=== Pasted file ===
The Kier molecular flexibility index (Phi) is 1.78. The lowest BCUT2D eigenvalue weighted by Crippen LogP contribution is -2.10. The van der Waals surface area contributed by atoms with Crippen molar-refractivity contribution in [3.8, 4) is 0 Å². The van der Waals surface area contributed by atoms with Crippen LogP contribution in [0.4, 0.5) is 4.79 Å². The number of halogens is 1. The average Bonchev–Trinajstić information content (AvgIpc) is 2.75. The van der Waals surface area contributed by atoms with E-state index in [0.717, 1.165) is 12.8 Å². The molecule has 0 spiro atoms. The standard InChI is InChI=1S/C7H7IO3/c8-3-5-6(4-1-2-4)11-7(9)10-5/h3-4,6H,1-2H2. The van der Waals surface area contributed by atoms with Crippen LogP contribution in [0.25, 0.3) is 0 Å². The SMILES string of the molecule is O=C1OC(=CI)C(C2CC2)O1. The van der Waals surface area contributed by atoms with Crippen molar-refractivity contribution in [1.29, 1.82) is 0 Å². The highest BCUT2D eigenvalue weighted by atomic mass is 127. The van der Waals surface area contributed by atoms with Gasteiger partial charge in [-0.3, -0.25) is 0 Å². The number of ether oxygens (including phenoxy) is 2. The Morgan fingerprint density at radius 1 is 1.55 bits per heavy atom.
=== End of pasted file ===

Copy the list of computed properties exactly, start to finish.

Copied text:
The Kier molecular flexibility index (Phi) is 1.78. The lowest BCUT2D eigenvalue weighted by Crippen LogP contribution is -2.10. The van der Waals surface area contributed by atoms with Crippen molar-refractivity contribution in [3.8, 4) is 0 Å². The van der Waals surface area contributed by atoms with Crippen LogP contribution in [0.4, 0.5) is 4.79 Å². The number of halogens is 1. The average Bonchev–Trinajstić information content (AvgIpc) is 2.75. The van der Waals surface area contributed by atoms with E-state index in [0.717, 1.165) is 12.8 Å². The molecule has 0 spiro atoms. The standard InChI is InChI=1S/C7H7IO3/c8-3-5-6(4-1-2-4)11-7(9)10-5/h3-4,6H,1-2H2. The van der Waals surface area contributed by atoms with Crippen LogP contribution in [0.25, 0.3) is 0 Å². The SMILES string of the molecule is O=C1OC(=CI)C(C2CC2)O1. The van der Waals surface area contributed by atoms with Crippen molar-refractivity contribution in [1.29, 1.82) is 0 Å². The highest BCUT2D eigenvalue weighted by atomic mass is 127. The van der Waals surface area contributed by atoms with Gasteiger partial charge in [-0.3, -0.25) is 0 Å². The number of ether oxygens (including phenoxy) is 2. The Morgan fingerprint density at radius 1 is 1.55 bits per heavy atom.